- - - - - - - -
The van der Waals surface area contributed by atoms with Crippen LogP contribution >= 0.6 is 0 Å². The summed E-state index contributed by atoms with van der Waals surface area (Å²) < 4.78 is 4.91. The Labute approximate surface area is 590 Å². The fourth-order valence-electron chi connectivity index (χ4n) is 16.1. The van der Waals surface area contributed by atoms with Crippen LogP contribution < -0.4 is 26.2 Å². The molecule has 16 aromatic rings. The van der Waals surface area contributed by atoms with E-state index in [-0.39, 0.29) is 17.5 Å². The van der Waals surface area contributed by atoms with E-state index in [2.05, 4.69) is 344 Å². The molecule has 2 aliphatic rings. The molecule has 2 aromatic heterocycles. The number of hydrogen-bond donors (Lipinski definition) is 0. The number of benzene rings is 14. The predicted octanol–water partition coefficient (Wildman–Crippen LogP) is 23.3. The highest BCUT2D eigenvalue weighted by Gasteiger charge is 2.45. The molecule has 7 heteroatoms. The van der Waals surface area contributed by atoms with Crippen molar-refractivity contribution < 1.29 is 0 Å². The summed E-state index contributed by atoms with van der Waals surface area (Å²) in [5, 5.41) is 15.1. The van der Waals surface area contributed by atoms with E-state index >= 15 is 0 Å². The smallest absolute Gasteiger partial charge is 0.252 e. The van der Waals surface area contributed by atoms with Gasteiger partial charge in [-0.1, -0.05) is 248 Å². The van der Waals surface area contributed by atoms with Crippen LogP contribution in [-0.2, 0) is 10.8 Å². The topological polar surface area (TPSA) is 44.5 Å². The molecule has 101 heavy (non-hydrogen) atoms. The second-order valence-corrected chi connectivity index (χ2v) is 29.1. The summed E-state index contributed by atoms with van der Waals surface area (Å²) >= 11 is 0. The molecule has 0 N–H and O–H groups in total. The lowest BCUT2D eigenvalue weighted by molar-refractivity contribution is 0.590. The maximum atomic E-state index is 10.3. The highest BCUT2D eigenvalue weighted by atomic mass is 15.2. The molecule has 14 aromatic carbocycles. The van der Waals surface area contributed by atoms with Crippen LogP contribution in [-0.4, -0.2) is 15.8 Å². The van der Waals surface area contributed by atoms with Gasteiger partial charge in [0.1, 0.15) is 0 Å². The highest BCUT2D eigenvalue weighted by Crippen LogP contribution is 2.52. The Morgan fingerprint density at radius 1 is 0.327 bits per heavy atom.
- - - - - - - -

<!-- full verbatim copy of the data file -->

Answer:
The van der Waals surface area contributed by atoms with Crippen LogP contribution >= 0.6 is 0 Å². The summed E-state index contributed by atoms with van der Waals surface area (Å²) < 4.78 is 4.91. The Labute approximate surface area is 590 Å². The fourth-order valence-electron chi connectivity index (χ4n) is 16.1. The van der Waals surface area contributed by atoms with Crippen LogP contribution < -0.4 is 26.2 Å². The molecule has 16 aromatic rings. The van der Waals surface area contributed by atoms with E-state index in [-0.39, 0.29) is 17.5 Å². The van der Waals surface area contributed by atoms with E-state index in [2.05, 4.69) is 344 Å². The molecule has 2 aliphatic rings. The molecule has 2 aromatic heterocycles. The number of hydrogen-bond donors (Lipinski definition) is 0. The number of benzene rings is 14. The predicted octanol–water partition coefficient (Wildman–Crippen LogP) is 23.3. The highest BCUT2D eigenvalue weighted by Gasteiger charge is 2.45. The molecule has 7 heteroatoms. The van der Waals surface area contributed by atoms with Crippen molar-refractivity contribution < 1.29 is 0 Å². The summed E-state index contributed by atoms with van der Waals surface area (Å²) in [5, 5.41) is 15.1. The van der Waals surface area contributed by atoms with E-state index >= 15 is 0 Å². The smallest absolute Gasteiger partial charge is 0.252 e. The van der Waals surface area contributed by atoms with Gasteiger partial charge in [-0.1, -0.05) is 248 Å². The van der Waals surface area contributed by atoms with Crippen LogP contribution in [-0.2, 0) is 10.8 Å². The topological polar surface area (TPSA) is 44.5 Å². The molecule has 101 heavy (non-hydrogen) atoms. The second-order valence-corrected chi connectivity index (χ2v) is 29.1. The summed E-state index contributed by atoms with van der Waals surface area (Å²) >= 11 is 0. The molecule has 0 N–H and O–H groups in total. The lowest BCUT2D eigenvalue weighted by molar-refractivity contribution is 0.590. The maximum atomic E-state index is 10.3. The highest BCUT2D eigenvalue weighted by atomic mass is 15.2. The molecule has 14 aromatic carbocycles. The van der Waals surface area contributed by atoms with Crippen LogP contribution in [-0.4, -0.2) is 15.8 Å². The van der Waals surface area contributed by atoms with Gasteiger partial charge in [0.1, 0.15) is 0 Å². The highest BCUT2D eigenvalue weighted by Crippen LogP contribution is 2.52. The Morgan fingerprint density at radius 1 is 0.327 bits per heavy atom.